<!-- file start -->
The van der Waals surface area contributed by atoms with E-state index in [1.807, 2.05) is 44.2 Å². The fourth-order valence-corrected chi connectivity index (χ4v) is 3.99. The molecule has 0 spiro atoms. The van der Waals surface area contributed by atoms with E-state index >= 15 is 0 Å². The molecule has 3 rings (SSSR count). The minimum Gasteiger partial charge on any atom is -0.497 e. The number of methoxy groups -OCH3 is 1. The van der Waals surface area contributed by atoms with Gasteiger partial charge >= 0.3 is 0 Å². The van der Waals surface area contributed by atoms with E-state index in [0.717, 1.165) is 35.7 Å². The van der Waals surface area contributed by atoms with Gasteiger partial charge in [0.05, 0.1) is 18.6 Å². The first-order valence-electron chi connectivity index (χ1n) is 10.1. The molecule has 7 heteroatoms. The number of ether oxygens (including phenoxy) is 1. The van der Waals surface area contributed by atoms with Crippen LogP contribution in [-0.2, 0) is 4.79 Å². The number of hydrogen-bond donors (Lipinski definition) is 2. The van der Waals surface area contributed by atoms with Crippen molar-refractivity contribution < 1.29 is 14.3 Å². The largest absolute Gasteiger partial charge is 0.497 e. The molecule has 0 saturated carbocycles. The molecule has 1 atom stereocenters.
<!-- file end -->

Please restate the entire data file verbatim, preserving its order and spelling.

The van der Waals surface area contributed by atoms with E-state index in [1.807, 2.05) is 44.2 Å². The fourth-order valence-corrected chi connectivity index (χ4v) is 3.99. The molecule has 0 spiro atoms. The van der Waals surface area contributed by atoms with E-state index >= 15 is 0 Å². The molecule has 3 rings (SSSR count). The minimum Gasteiger partial charge on any atom is -0.497 e. The number of methoxy groups -OCH3 is 1. The van der Waals surface area contributed by atoms with Gasteiger partial charge >= 0.3 is 0 Å². The van der Waals surface area contributed by atoms with E-state index in [0.717, 1.165) is 35.7 Å². The van der Waals surface area contributed by atoms with Gasteiger partial charge in [0.05, 0.1) is 18.6 Å². The first-order valence-electron chi connectivity index (χ1n) is 10.1. The molecule has 7 heteroatoms. The number of ether oxygens (including phenoxy) is 1. The van der Waals surface area contributed by atoms with Crippen LogP contribution in [-0.2, 0) is 4.79 Å². The number of hydrogen-bond donors (Lipinski definition) is 2. The van der Waals surface area contributed by atoms with Crippen molar-refractivity contribution < 1.29 is 14.3 Å². The largest absolute Gasteiger partial charge is 0.497 e. The molecule has 0 saturated carbocycles. The molecule has 1 atom stereocenters.